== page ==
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How parents can start limiting their children's screen time before heading back to school

The Foreman Family has certain restrictions, expectations and even a charging station in their kitchen to reduce the use of electronic devices in their home.

MIDLAND, Texas — Technology increasingly consumes our daily lives, and that's especially true for children and teens. From game systems to computers and phones, a lit up screen can really keep their attention. 

However for the Foreman Family, they have established a way to not let too much screen time get the best of them.

"The way we do it now is just making sure we have scheduled breaks from our phones or devices," Christine Foreman said. 

It's a practice that her 15-year-old son Camden is used to. 

"It may be fun for the first 15, 20 minutes but then you sit there and you're scrolling and you realize you're scrolling for an hour and you lose so much time," Camden said. 

He enjoys playing video games like Rocket League, but he monitors his play time.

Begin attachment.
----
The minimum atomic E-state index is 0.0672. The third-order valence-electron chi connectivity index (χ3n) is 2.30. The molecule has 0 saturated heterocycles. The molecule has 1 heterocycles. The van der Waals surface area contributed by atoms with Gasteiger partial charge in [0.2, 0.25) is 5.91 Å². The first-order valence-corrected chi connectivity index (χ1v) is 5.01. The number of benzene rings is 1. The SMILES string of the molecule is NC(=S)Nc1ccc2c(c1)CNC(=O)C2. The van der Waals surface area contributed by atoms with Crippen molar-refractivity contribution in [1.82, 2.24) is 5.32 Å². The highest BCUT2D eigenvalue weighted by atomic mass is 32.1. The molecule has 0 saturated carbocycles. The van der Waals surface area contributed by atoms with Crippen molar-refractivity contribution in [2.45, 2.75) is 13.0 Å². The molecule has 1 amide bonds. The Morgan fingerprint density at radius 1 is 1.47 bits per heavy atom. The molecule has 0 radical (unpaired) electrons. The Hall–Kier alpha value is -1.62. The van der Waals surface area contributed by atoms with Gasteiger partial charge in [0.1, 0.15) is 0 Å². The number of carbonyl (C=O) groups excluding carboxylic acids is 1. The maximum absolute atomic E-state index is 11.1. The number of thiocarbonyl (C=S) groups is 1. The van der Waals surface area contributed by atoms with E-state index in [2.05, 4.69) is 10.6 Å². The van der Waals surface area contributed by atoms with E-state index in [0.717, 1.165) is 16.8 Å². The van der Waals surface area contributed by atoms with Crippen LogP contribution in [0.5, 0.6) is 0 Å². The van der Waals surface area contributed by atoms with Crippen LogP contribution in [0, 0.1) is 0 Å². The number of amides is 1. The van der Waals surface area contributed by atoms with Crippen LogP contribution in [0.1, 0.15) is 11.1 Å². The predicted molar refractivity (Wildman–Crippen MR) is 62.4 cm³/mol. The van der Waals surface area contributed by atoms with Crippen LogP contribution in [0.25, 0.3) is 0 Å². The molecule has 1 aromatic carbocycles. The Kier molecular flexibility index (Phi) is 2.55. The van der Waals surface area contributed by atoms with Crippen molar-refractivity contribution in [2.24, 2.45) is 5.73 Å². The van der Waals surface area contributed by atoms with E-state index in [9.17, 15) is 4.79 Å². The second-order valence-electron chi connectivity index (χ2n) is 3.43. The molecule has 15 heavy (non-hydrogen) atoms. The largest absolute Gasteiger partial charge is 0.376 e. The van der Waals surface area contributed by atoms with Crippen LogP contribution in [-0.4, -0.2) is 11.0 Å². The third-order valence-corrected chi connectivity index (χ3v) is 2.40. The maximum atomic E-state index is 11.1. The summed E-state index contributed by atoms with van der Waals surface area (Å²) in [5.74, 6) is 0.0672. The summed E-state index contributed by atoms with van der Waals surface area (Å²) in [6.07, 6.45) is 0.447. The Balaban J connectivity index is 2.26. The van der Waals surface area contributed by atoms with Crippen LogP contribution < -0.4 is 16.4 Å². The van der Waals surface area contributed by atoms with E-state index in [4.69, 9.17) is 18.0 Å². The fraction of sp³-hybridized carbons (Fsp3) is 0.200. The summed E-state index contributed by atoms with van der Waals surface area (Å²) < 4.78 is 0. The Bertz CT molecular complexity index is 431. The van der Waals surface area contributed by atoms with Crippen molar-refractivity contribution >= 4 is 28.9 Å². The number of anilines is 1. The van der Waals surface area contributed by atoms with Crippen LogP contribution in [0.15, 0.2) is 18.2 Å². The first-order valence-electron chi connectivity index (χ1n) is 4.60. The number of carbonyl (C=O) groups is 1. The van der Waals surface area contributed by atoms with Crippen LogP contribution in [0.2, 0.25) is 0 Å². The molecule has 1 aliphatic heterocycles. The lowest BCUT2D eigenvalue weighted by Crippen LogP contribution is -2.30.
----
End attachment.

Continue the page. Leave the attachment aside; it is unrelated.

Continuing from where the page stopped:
"I try not to stay on very long all the time and a lot of times I'm very busy too. It started off with maybe one or two hours or maybe an hour, or maybe just in between when I'm working on homework or doing something else. When I'm finished with whatever I'm needing to do for the next day that's when I have the rest of the free time," he said.

Doctors do suggest children 5-17 should not spend more than two hours in front of a screen. 

The Foreman Family has also reduced their use of electronics by installing a charging station in the kitchen. Since starting these different habits for the children to follow, she has noticed it's made a difference. 

"We have been monitoring it loosely for a while, he's started to be more responsible and we don't have to keep much tabs on him.," says Christine Foreman.

As a piece of advice for parents, she stresses the fact that it doesn't always start off easy but will get better over time. 

"A good starting point for families is to be aware that it's gonna be a challenge because kids are gonna try to do it as much as they want to and you just have to know what the healthy balance is and not be afraid to set expectations," she said.